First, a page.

Previous studies have demonstrated that up to 30 percent of systemic lupus erythematosus (SLE) pregnancies result in preterm birth and more than half have complications. To further test these findings and to assess the impact of race on adverse pregnancy outcomes, researchers at three tertiary care centers in the Southeastern U.S. assembled a multi-center, EHR-based cohort of SLE births.
“There hasn’t really been prior work to assemble a group across multiple centers,” said April Barnado, M.D., assistant professor and research director at the Vanderbilt Lupus Center. “Most studies are traditional, single-center cohort studies that include patients who are typically doing better; there is some bias there. We wanted to take advantage of EHRs that have rich longitudinal data to capture more real-world data.”
“Too little is known about how to improve pregnancy outcomes in women with lupus. We hope our work can be the foundation to build a large cohort of SLE patients with pregnancy data that can help identify the determinants of poor outcomes and ultimately prevent them,” added Ashley Blaske, M.D., rheumatology fellow at Vanderbilt University Medical Center.
Barnado, Blaske and colleagues from Duke University and the Medical University of South Carolina (MUSC) presented their preliminary findings at the American College of Rheumatology annual meeting in November.
“Too little is known about how to improve pregnancy outcomes in women with lupus.”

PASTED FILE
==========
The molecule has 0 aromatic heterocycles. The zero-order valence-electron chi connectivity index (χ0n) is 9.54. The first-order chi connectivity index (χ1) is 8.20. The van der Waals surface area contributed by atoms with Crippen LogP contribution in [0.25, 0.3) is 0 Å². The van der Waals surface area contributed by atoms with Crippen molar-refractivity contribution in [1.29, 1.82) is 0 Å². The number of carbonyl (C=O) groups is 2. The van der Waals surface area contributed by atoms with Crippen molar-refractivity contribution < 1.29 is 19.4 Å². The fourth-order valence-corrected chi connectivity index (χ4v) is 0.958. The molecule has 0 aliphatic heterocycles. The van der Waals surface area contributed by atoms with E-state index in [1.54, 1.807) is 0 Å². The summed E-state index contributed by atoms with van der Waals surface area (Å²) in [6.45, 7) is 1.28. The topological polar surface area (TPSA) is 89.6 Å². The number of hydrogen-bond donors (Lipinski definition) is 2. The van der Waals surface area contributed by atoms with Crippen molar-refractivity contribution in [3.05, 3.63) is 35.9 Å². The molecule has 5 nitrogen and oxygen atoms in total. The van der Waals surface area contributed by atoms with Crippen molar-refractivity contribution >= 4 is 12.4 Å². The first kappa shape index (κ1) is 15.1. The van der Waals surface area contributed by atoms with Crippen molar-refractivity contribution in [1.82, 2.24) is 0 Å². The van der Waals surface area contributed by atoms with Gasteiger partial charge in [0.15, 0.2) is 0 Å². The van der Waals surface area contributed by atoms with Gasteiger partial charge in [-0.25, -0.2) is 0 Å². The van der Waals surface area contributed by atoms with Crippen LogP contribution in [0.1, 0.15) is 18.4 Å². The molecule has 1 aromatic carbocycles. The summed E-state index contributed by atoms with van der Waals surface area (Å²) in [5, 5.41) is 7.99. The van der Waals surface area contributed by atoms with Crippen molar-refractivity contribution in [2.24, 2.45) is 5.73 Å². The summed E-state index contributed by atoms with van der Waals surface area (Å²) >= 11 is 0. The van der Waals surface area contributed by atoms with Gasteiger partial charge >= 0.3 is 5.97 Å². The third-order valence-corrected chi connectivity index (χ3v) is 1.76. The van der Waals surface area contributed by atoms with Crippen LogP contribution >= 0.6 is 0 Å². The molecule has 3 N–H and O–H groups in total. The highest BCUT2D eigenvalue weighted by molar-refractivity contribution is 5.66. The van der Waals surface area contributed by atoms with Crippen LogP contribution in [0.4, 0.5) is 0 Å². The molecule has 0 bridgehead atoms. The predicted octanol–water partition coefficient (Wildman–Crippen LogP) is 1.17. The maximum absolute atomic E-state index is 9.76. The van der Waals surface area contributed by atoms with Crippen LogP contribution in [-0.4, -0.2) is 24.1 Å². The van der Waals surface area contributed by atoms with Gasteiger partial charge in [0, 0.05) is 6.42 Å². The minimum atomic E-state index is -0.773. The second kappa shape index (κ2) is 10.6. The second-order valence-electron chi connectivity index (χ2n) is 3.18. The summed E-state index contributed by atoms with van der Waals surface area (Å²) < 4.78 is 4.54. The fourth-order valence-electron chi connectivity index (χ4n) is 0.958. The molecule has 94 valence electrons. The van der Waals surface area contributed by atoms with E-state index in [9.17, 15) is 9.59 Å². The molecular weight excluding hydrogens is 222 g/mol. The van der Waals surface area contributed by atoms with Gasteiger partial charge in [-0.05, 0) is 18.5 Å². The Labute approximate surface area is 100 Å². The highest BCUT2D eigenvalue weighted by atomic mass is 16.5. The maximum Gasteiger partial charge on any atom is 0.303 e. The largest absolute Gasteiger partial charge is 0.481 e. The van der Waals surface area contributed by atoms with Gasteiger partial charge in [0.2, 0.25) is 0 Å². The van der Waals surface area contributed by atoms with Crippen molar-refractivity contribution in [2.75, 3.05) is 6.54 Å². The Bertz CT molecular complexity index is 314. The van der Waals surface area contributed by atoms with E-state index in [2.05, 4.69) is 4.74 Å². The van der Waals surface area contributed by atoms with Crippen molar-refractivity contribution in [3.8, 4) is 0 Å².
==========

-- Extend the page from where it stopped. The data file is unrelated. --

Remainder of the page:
Digging into the EHR
The collaborators examined SLE births from 2013 to 2018 using an algorithm developed by the Vanderbilt team for analyzing the EHR systems. “The methodology was a key component of the study,” Barnado said.
The algorithm was developed using the Synthetic Derivative, a deidentified database containing clinical information from Vanderbilt’s EHR. The newly developed algorithm was then validated at the Duke and MUSC sites.
All three centers selected subjects with at least four or more counts of the SLE ICD-9 or ICD-10 codes and at least one ICD-9 or ICD-10 code for delivery-related diagnoses. A subject was defined as a case if diagnosed with SLE by a rheumatologist, nephrologist or dermatologist.
Across the three centers, there were 131 women with SLE with 146 pregnancies. The mean age at delivery was 29 years. The researchers observed higher than previously reported rates of preeclampsia (24 percent), preterm birth (42 percent), and Caesarean section (54 percent) across all three centers; 79 percent of preeclampsia occurred preterm.
The demographics were different between centers, with more African American women at Duke and MUSC (71 percent and 66 percent respectively) compared to Vanderbilt (38 percent); there were few Hispanic women.
“We expected to see higher rates of preeclampsia and preterm births in African American compared to white women,” Barnado said. “Race, however, was not associated with adverse outcomes, which may reflect referral bias of the sickest SLE patients to delivery at tertiary care centers.”
Barnado says the results suggest there is still an unmet need for guidelines and management strategies to reduce adverse outcomes – even at sophisticated tertiary care centers.
“We’re still trying to develop tools to help providers have meaningful conversations with patients about contraception and pregnancy in lupus,” she said. “We don’t always do the best job as physicians in meeting patients where they are and helping them understand where they need to be.”
“We’re still trying to develop tools to help providers have meaningful conversations with patients about contraception and pregnancy in lupus.”
The researchers hope to use the algorithms developed for this study to enlarge their lupus pregnancy cohort. “The methodology will be deployed at other institutions outside of the Southeast,” Blaske said. “A larger cohort will give us the power to look at the determinants of these outcomes – patient factors, disease factors, provider factors – to help better inform monitoring and medication management.”